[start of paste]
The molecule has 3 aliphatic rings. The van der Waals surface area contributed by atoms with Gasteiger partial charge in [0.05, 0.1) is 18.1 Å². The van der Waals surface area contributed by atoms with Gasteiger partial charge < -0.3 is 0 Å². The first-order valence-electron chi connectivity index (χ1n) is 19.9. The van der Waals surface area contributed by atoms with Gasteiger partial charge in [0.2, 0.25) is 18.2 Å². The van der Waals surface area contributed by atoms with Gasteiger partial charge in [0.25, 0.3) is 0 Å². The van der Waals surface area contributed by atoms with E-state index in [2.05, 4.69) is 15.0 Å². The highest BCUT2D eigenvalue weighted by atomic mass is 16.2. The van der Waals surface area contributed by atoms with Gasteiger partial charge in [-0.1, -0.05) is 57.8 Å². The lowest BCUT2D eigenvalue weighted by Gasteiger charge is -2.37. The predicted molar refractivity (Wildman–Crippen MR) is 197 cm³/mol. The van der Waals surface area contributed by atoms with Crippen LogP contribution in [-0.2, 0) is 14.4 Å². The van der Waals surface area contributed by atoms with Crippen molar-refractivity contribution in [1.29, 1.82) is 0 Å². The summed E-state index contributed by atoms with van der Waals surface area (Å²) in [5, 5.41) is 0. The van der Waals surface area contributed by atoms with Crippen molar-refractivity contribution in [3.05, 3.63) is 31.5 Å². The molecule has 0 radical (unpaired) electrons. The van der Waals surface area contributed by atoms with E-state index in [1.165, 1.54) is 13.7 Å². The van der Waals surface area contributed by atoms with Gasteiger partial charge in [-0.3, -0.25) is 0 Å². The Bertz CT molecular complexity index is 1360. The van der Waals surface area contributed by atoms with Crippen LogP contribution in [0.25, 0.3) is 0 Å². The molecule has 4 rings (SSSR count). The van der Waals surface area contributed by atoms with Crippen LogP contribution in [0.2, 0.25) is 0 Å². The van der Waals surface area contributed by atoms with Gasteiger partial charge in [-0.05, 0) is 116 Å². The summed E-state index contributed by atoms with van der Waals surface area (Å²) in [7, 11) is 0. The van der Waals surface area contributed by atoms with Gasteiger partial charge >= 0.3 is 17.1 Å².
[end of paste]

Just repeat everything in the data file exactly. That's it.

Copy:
The molecule has 3 aliphatic rings. The van der Waals surface area contributed by atoms with Gasteiger partial charge in [0.05, 0.1) is 18.1 Å². The van der Waals surface area contributed by atoms with Gasteiger partial charge < -0.3 is 0 Å². The first-order valence-electron chi connectivity index (χ1n) is 19.9. The van der Waals surface area contributed by atoms with Gasteiger partial charge in [0.2, 0.25) is 18.2 Å². The van der Waals surface area contributed by atoms with Gasteiger partial charge in [0.25, 0.3) is 0 Å². The van der Waals surface area contributed by atoms with E-state index in [2.05, 4.69) is 15.0 Å². The highest BCUT2D eigenvalue weighted by atomic mass is 16.2. The van der Waals surface area contributed by atoms with Gasteiger partial charge in [-0.1, -0.05) is 57.8 Å². The lowest BCUT2D eigenvalue weighted by Gasteiger charge is -2.37. The predicted molar refractivity (Wildman–Crippen MR) is 197 cm³/mol. The van der Waals surface area contributed by atoms with Crippen LogP contribution in [-0.2, 0) is 14.4 Å². The van der Waals surface area contributed by atoms with Crippen molar-refractivity contribution in [1.29, 1.82) is 0 Å². The summed E-state index contributed by atoms with van der Waals surface area (Å²) in [5, 5.41) is 0. The van der Waals surface area contributed by atoms with Crippen molar-refractivity contribution in [3.05, 3.63) is 31.5 Å². The molecule has 0 radical (unpaired) electrons. The van der Waals surface area contributed by atoms with E-state index in [1.165, 1.54) is 13.7 Å². The van der Waals surface area contributed by atoms with Gasteiger partial charge in [-0.3, -0.25) is 0 Å². The Bertz CT molecular complexity index is 1360. The van der Waals surface area contributed by atoms with Crippen LogP contribution in [0.25, 0.3) is 0 Å². The molecule has 4 rings (SSSR count). The van der Waals surface area contributed by atoms with Crippen LogP contribution in [0.2, 0.25) is 0 Å². The van der Waals surface area contributed by atoms with Gasteiger partial charge in [-0.05, 0) is 116 Å². The summed E-state index contributed by atoms with van der Waals surface area (Å²) in [7, 11) is 0. The van der Waals surface area contributed by atoms with Gasteiger partial charge >= 0.3 is 17.1 Å².